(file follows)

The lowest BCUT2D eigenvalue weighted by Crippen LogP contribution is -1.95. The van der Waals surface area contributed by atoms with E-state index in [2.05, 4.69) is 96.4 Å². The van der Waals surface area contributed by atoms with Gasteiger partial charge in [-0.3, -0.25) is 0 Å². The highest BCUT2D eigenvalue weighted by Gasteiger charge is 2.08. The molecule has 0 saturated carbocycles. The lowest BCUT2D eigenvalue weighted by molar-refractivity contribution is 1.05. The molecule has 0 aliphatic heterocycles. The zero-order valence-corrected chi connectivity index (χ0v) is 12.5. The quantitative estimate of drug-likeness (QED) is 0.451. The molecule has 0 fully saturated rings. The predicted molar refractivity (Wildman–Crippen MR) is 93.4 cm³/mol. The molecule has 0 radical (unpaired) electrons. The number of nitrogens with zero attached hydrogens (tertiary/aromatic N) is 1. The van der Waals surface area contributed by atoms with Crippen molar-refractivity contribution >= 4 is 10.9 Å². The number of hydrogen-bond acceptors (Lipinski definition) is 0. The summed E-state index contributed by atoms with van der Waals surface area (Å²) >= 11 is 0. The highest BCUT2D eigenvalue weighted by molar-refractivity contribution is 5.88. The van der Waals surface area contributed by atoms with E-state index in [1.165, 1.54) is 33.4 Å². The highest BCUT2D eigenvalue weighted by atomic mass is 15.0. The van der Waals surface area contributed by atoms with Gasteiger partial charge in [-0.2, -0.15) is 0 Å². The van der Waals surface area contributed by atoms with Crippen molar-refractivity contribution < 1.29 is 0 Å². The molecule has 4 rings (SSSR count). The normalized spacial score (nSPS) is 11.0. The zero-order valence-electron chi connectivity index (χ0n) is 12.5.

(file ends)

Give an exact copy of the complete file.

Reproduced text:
The lowest BCUT2D eigenvalue weighted by Crippen LogP contribution is -1.95. The van der Waals surface area contributed by atoms with E-state index in [2.05, 4.69) is 96.4 Å². The van der Waals surface area contributed by atoms with Gasteiger partial charge in [-0.3, -0.25) is 0 Å². The highest BCUT2D eigenvalue weighted by Gasteiger charge is 2.08. The molecule has 0 saturated carbocycles. The lowest BCUT2D eigenvalue weighted by molar-refractivity contribution is 1.05. The molecule has 0 aliphatic heterocycles. The zero-order valence-corrected chi connectivity index (χ0v) is 12.5. The quantitative estimate of drug-likeness (QED) is 0.451. The molecule has 0 fully saturated rings. The predicted molar refractivity (Wildman–Crippen MR) is 93.4 cm³/mol. The molecule has 0 radical (unpaired) electrons. The number of nitrogens with zero attached hydrogens (tertiary/aromatic N) is 1. The van der Waals surface area contributed by atoms with Crippen molar-refractivity contribution >= 4 is 10.9 Å². The number of hydrogen-bond acceptors (Lipinski definition) is 0. The summed E-state index contributed by atoms with van der Waals surface area (Å²) >= 11 is 0. The highest BCUT2D eigenvalue weighted by molar-refractivity contribution is 5.88. The van der Waals surface area contributed by atoms with E-state index in [1.165, 1.54) is 33.4 Å². The highest BCUT2D eigenvalue weighted by atomic mass is 15.0. The van der Waals surface area contributed by atoms with Gasteiger partial charge in [-0.2, -0.15) is 0 Å². The van der Waals surface area contributed by atoms with Crippen molar-refractivity contribution < 1.29 is 0 Å². The molecule has 4 rings (SSSR count). The normalized spacial score (nSPS) is 11.0. The zero-order valence-electron chi connectivity index (χ0n) is 12.5.